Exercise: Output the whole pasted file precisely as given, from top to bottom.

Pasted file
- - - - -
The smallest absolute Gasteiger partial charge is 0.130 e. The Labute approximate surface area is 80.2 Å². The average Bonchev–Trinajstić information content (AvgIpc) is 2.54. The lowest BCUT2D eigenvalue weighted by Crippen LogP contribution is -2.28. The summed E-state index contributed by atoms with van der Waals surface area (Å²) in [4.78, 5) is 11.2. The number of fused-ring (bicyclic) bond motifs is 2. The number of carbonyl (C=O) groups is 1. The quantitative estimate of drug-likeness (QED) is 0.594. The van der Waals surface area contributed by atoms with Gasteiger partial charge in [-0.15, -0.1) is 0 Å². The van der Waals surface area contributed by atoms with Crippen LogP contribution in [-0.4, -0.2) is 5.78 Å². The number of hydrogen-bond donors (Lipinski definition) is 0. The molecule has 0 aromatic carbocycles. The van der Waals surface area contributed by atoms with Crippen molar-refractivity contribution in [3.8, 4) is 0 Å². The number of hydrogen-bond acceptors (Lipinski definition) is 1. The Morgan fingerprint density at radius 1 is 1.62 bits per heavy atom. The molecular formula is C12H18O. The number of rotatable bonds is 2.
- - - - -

The smallest absolute Gasteiger partial charge is 0.130 e. The Labute approximate surface area is 80.2 Å². The average Bonchev–Trinajstić information content (AvgIpc) is 2.54. The lowest BCUT2D eigenvalue weighted by Crippen LogP contribution is -2.28. The summed E-state index contributed by atoms with van der Waals surface area (Å²) in [4.78, 5) is 11.2. The number of fused-ring (bicyclic) bond motifs is 2. The number of carbonyl (C=O) groups is 1. The quantitative estimate of drug-likeness (QED) is 0.594. The van der Waals surface area contributed by atoms with Gasteiger partial charge in [-0.15, -0.1) is 0 Å². The van der Waals surface area contributed by atoms with Crippen LogP contribution in [-0.4, -0.2) is 5.78 Å². The number of hydrogen-bond donors (Lipinski definition) is 0. The molecule has 0 aromatic carbocycles. The van der Waals surface area contributed by atoms with Crippen molar-refractivity contribution in [3.8, 4) is 0 Å². The number of hydrogen-bond acceptors (Lipinski definition) is 1. The Morgan fingerprint density at radius 1 is 1.62 bits per heavy atom. The molecular formula is C12H18O. The number of rotatable bonds is 2.